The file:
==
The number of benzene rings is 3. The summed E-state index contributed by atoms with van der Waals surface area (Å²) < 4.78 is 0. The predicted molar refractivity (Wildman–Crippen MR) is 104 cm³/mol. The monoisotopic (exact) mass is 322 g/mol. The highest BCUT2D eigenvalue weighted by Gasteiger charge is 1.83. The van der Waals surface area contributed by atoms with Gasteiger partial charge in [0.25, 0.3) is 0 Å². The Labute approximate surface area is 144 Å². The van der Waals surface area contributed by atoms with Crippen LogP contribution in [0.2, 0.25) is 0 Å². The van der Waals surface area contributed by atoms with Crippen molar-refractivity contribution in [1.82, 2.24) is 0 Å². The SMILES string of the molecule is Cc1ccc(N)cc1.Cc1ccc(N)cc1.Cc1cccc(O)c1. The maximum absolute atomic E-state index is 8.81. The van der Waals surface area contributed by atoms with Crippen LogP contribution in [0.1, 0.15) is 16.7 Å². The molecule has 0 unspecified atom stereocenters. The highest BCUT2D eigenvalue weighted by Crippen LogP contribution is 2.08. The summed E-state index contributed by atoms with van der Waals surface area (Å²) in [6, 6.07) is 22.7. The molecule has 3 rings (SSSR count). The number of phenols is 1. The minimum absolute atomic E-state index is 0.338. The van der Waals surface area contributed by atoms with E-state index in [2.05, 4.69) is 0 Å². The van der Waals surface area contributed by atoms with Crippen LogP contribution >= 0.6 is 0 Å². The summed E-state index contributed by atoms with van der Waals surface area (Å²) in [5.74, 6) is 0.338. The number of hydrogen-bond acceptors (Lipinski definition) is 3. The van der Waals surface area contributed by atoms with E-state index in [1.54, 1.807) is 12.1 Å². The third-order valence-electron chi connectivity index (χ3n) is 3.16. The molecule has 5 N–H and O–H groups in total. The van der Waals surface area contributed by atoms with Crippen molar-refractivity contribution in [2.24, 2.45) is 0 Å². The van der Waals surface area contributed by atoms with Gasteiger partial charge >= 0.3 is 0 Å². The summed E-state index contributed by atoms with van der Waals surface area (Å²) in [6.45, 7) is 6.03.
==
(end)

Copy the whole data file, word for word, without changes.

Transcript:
The number of benzene rings is 3. The summed E-state index contributed by atoms with van der Waals surface area (Å²) < 4.78 is 0. The predicted molar refractivity (Wildman–Crippen MR) is 104 cm³/mol. The monoisotopic (exact) mass is 322 g/mol. The highest BCUT2D eigenvalue weighted by Gasteiger charge is 1.83. The van der Waals surface area contributed by atoms with Gasteiger partial charge in [0.25, 0.3) is 0 Å². The Labute approximate surface area is 144 Å². The van der Waals surface area contributed by atoms with Crippen LogP contribution in [0.2, 0.25) is 0 Å². The van der Waals surface area contributed by atoms with Crippen molar-refractivity contribution in [1.82, 2.24) is 0 Å². The SMILES string of the molecule is Cc1ccc(N)cc1.Cc1ccc(N)cc1.Cc1cccc(O)c1. The maximum absolute atomic E-state index is 8.81. The van der Waals surface area contributed by atoms with Crippen LogP contribution in [0.1, 0.15) is 16.7 Å². The molecule has 0 unspecified atom stereocenters. The highest BCUT2D eigenvalue weighted by Crippen LogP contribution is 2.08. The summed E-state index contributed by atoms with van der Waals surface area (Å²) in [6, 6.07) is 22.7. The molecule has 3 rings (SSSR count). The number of phenols is 1. The minimum absolute atomic E-state index is 0.338. The van der Waals surface area contributed by atoms with E-state index in [2.05, 4.69) is 0 Å². The van der Waals surface area contributed by atoms with Crippen LogP contribution >= 0.6 is 0 Å². The summed E-state index contributed by atoms with van der Waals surface area (Å²) in [5.74, 6) is 0.338. The number of hydrogen-bond acceptors (Lipinski definition) is 3. The van der Waals surface area contributed by atoms with E-state index in [1.54, 1.807) is 12.1 Å². The third-order valence-electron chi connectivity index (χ3n) is 3.16. The molecule has 5 N–H and O–H groups in total. The van der Waals surface area contributed by atoms with Crippen molar-refractivity contribution in [2.24, 2.45) is 0 Å². The van der Waals surface area contributed by atoms with Gasteiger partial charge >= 0.3 is 0 Å². The summed E-state index contributed by atoms with van der Waals surface area (Å²) in [6.45, 7) is 6.03.